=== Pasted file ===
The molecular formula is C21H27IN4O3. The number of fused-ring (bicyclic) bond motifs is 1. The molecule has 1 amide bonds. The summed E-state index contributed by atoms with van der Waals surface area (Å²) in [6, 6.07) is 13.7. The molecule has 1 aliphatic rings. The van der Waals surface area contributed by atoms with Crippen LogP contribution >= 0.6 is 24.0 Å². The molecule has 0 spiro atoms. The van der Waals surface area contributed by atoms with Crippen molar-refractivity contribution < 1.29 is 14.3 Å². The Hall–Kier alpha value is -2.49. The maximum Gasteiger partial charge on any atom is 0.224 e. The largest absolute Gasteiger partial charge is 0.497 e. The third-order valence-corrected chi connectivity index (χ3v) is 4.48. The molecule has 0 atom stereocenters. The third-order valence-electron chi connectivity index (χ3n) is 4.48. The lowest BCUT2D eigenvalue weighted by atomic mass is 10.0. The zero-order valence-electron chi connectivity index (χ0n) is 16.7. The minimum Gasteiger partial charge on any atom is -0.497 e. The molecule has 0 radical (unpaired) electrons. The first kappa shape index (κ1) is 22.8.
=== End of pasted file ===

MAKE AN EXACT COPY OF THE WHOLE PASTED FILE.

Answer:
The molecular formula is C21H27IN4O3. The number of fused-ring (bicyclic) bond motifs is 1. The molecule has 1 amide bonds. The summed E-state index contributed by atoms with van der Waals surface area (Å²) in [6, 6.07) is 13.7. The molecule has 1 aliphatic rings. The van der Waals surface area contributed by atoms with Crippen LogP contribution >= 0.6 is 24.0 Å². The molecule has 0 spiro atoms. The van der Waals surface area contributed by atoms with Crippen molar-refractivity contribution < 1.29 is 14.3 Å². The Hall–Kier alpha value is -2.49. The maximum Gasteiger partial charge on any atom is 0.224 e. The largest absolute Gasteiger partial charge is 0.497 e. The third-order valence-corrected chi connectivity index (χ3v) is 4.48. The molecule has 0 atom stereocenters. The third-order valence-electron chi connectivity index (χ3n) is 4.48. The lowest BCUT2D eigenvalue weighted by atomic mass is 10.0. The zero-order valence-electron chi connectivity index (χ0n) is 16.7. The minimum Gasteiger partial charge on any atom is -0.497 e. The molecule has 0 radical (unpaired) electrons. The first kappa shape index (κ1) is 22.8.